Following the Trump administration’s announcement that it would withdraw from the Paris climate agreement, a number of individuals and groups — from governors to business executives — said they would honor the deal anyway.
Until now there has not been formal consensus on what such an impromptu agreement would look like, but that is about to change with California Governor Jerry Brown welcoming government leaders and business executives to San Francisco for a conference on climate, reports The New York Times.
The meeting will be the first of a movement that has been called “We Are Still In” — with Jones stating to The New York Times that he is feeling pressure to act, with little having been done thus far by the movement to counteract the decisions made by the federal government.
Brown will head the meetings, which will include government leaders, non-profits and business people from all over the world. The goal is to discuss ways that governments and businesses can work together to reduce climate emissions.
Conducted in the shadow of major wildfires in the state, the pressure is on for those attending the meeting. Dangerous climate impacts are affecting everyone around the world, with CNN reporting that 2018 is tracking to be the fourth-hottest year since the National Oceanic and Atmospheric Administration (NOAA) started keeping records.
#WeAreStillIn has emerged as the face of America’s climate movement. Spanning all 50 states, representing 150+ million people & half of the US economy, we are taking action to ensure the US remains a global leader in reducing emissions. Join us: https://t.co/sBsvYRMyU6 #GCAS2018 pic.twitter.com/1zHjSUbO1K
— We Are Still In (@wearestillin) August 29, 2018
It is not just the United States pushing back against Paris — or at least failing to meet promises made by the agreement. Australia’s former Prime Minister, Malcolm Turnbull, changed some key climate policies in an attempt to appease his more conservative base, according to The Guardian.
Many countries aren’t meeting their targets, and this meeting will be a big test to see whether private industry can partner with the lower levels of government to make an impact on emissions — regardless of federal government policy on the issue.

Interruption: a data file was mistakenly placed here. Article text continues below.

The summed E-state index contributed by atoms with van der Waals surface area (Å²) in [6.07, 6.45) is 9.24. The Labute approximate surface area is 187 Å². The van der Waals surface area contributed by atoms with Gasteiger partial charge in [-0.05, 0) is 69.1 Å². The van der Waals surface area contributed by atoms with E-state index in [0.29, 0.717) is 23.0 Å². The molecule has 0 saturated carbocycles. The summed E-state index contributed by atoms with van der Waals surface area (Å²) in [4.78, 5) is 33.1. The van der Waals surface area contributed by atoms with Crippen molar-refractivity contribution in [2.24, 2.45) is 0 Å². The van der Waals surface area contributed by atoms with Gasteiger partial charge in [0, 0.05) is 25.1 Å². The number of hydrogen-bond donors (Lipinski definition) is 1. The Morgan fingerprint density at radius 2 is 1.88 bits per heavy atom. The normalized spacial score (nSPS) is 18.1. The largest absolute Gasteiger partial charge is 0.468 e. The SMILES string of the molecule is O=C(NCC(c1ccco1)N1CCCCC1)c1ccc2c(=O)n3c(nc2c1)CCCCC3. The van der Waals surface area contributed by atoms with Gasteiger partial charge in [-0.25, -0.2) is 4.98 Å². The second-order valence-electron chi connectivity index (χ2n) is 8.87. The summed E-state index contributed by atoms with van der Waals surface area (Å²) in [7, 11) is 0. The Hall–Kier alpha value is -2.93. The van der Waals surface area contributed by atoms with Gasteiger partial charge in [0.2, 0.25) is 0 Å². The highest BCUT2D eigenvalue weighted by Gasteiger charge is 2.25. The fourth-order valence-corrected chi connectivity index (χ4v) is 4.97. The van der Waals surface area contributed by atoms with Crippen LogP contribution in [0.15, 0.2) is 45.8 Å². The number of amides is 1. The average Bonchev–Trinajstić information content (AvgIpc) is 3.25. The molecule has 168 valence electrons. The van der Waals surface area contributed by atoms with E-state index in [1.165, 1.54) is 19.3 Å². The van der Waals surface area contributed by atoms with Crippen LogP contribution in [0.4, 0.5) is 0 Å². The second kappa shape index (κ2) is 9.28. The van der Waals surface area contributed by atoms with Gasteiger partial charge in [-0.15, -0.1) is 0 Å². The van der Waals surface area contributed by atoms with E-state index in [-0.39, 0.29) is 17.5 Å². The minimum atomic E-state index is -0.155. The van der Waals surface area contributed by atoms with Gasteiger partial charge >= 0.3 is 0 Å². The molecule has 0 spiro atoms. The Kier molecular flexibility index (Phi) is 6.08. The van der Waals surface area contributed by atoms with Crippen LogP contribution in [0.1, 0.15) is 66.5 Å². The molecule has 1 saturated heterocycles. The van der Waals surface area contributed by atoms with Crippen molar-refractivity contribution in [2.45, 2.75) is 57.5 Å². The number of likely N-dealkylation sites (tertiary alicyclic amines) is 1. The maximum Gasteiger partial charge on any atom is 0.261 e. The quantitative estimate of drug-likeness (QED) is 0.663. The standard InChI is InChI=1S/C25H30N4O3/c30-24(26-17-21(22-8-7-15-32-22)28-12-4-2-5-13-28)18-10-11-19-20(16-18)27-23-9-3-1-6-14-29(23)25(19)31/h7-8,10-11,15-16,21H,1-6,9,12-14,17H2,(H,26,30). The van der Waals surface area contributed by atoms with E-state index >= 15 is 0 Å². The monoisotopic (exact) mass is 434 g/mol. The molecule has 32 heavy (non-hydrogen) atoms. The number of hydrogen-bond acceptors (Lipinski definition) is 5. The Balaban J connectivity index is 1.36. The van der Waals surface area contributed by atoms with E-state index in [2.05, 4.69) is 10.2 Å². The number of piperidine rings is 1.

“There’s a real push to make sure that this ‘We Are Still In’ movement becomes something more than just a symbolic exercise. This is an opportunity for them to cement their diplomatic relevance,” said Gwynne Taraska, a senior fellow at Climate Advisers, to The New York Times.
California, which is the fifth-largest economy in the world, has been a leader in the United States on climate change. That was echoed on Monday when Brown signed a bill that requires utilities in the state to get all of their electricity from carbon-neutral sources by 2045. The moves made by California have encouraged other states, including Oregon and Washington, to join in.
Cities and other municipalities are also getting on board with California’s ideas, more than 70 cities signing onto a goal aimed at sourcing more renewable energy. Leaders from many of these cities will also be on hand in California for this summit.
Perhaps the biggest challenge posed at the meeting will not be greening the electrical grid — something many states have already begun work on — but rather dealing with the other emissions-producing industries such as transport and agriculture. To that end, Brown has pledged to have 5 million electric cars on California’s roads by 2030.
The meetings will face large hurdles, with some gargantuan goals to tackle, and will serve as a critical test of this alternative approach to combat climate change. Time will tell if the summit, and the parties thereof, can turn talk into action.